Chart is set for 6 am on the date of the first issue of the newspaper....its birth into the world. The Manchester Guardian had Sun and Venus in down-to-earth Taurus, not perhaps the Sun sign expected, but Taurus is a very rooted sign, and its roots have become strong over more than 190 years...the newspaper certainly had had Taurus's staying power and loyalty to purpose. Those 4 planets in Aries, including the sign's ruler, Mars gave it pioneering drive and the source of aggression when called for. Moon in Gemini = communication (Gemini) with The People (Moon). With outer planets Uranus (rebellion) and Neptune (dreams, creativity) exactly and appropriately conjoined in Capricorn (business) in harmonious trine to Sun/Venus in Taurus. Uranus/Neptune was also in out-of-sign opposition to Moon, which represents something of a balancing act between the need to protest or rebel/dream of rebellion and the way to present this to The People in a responsible way.

The chart describes the birth of The Manchester Guardian well.

Wednesday, August 14, 2013

Elysium - Okay, but then what?

We saw Elysium at the cinema on Monday evening. The movie was mentioned in an earlier post, HERE. I'll try not to include too many spoilers, but without a few I can't say what I want to say, so if a passing reader intends to see the movie, do beware of what follows.

I didn't hate the film, but didn't love it either. Elysium had good ideas, not new - but then, what is? The film was written, co-produced and directed by Neill Blomkamp and stars Matt Damon and Jodie Foster.

The storyline, used before in a variety of ways in novels and in movies, in this instance is delivered with all the visual technological wonders now available. This isn't always an advantage, it can simply encourage producers and directors to over-egg the pudding, which is basically what happened in Elysium. The film was designed to play to the action and fight-loving blockbuster-loving filmgoers, not the quieter, more curious among us.

Squandered opportunity - that's what Elysium and its embedded allegory is.

To be fair, the subject matter, dealt with in any detail, with time for proper background and character development, with dialogue showing more depth than yer average graphic novel, would be more suitable material for a TV mini-series of some three or four 2-hour episodes. The movie had just less than 2 hours to tell its tale, so a lot had to be left to the imagination, and several gaping plot-holes had to be left, in the hope that the mayhem of fight sequences will mean that audiences' brains will become numb enough not to notice.

Without the overlong fight scenes, the last one had me looking at my watch, just wishing and willing it to end, perhaps younger filmgoers would not even bother to see Elysium, and they'd miss the allegorical warning embedded in it. As husband pointed out, perhaps this way a little of the allegory's message will stick, even overlaid as it was by all the mayhem. I hope so, but doubt it.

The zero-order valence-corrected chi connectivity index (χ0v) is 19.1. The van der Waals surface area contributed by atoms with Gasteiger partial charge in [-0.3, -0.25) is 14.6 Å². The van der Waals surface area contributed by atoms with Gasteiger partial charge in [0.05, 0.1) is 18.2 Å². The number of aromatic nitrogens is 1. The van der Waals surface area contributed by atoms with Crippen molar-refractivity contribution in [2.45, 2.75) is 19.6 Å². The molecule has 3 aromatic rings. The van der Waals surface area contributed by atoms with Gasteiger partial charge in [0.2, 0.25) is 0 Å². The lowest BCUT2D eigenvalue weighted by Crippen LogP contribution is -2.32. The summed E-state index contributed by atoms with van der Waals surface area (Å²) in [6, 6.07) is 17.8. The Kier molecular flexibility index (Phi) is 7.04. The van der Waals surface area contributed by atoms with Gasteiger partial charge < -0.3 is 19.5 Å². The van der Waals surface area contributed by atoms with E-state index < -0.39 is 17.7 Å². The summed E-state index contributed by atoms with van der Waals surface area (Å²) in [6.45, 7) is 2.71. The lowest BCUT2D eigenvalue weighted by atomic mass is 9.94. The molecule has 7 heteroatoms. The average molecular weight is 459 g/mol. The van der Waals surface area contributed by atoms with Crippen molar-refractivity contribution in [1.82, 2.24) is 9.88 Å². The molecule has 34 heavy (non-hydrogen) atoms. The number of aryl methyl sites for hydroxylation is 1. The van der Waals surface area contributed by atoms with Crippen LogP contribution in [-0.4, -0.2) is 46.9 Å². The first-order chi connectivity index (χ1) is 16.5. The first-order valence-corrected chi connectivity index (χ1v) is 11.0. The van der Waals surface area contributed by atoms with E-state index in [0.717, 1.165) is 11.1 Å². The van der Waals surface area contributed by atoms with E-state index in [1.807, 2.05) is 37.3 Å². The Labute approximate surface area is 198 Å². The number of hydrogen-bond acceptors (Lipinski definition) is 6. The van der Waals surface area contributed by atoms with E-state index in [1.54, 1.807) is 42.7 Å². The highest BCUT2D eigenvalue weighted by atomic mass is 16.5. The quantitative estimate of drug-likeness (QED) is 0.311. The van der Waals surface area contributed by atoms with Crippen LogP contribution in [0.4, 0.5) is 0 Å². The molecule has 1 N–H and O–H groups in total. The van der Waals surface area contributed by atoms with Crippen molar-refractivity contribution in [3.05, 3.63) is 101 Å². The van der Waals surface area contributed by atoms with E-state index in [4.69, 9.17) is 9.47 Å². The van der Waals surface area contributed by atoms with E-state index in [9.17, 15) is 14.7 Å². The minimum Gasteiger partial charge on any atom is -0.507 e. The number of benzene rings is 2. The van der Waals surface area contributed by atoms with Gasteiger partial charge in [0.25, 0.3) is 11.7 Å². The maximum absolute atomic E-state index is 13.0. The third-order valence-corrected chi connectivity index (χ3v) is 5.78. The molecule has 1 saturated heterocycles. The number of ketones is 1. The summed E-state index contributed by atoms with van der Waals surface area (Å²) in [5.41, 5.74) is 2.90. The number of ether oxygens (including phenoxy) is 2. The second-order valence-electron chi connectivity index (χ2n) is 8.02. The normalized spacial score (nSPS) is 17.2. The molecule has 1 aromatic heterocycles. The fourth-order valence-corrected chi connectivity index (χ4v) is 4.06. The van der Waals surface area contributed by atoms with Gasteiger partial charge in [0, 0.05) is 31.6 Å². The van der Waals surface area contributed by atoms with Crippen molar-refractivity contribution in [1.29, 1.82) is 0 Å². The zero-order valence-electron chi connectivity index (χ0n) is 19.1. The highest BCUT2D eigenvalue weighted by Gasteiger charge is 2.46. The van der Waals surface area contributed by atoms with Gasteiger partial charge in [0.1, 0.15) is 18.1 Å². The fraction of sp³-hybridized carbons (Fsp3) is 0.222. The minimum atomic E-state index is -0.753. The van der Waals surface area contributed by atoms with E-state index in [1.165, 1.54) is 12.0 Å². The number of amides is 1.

As an allegorical fable or parable set in Los Angeles in 2154, a tale about the haves and have-nots, it could be seen both as a mirror of what we now term the 1% versus The Rest of Us in the USA and elsewhere, or using a wider lens, the third world versus the developed world. Both views work equally well.

Matt Damon plays Max Da Costa, who is, to carry on the Greek mythology motif from the space station's name, a 22nd century Hercules figure. He's confronted by an Herculean task, initially via the motivation to save his own life after suffering massive radiation poisoning. He is aided by a techno-heavy exoskeleton suit and brain assistance (sorry if those terms aren't the correct ones!) He needs to reach the idyll that is space station Elysium, a living environment for the uber-weathy, where as part of its pseudo idyll, crime, poverty and all other nasties simply do not exist. Earth has become a devastated shell: hot, over-populated, disease-ridden, its sorry inhabitants used as slaves to supply the needs of Elysium, under the inhuman and inhumane control of robot police. On Elysium there are magical-seeming re-atomising health care pods in every home. These can heal any injury, ailment, disease in a few seconds - even a guy with his face blown off (a particularly nasty scene!)

What we aren't told, and what those curious enough among us are left wondering, is : what's going on in the rest of the USA - not to mention the rest of the world? Modern sci-fi movies often have an irritating habit of never mentioning this point, putting focus on....well it's often LA or New York or Washington....What was going on in Oklahoma and Texas and Iowa for instance (apart from people steadily being fried to a crisp?) What was happening in India, London, China, Sweden? What exactly went on in the everyday life of Elysium? Most of what we were shown involved the politcal side of the space station environment: keeping out illegals travelling from Earth in filthy battered space vehicles, trying desperately to access the health care pods to heal themselves or their children.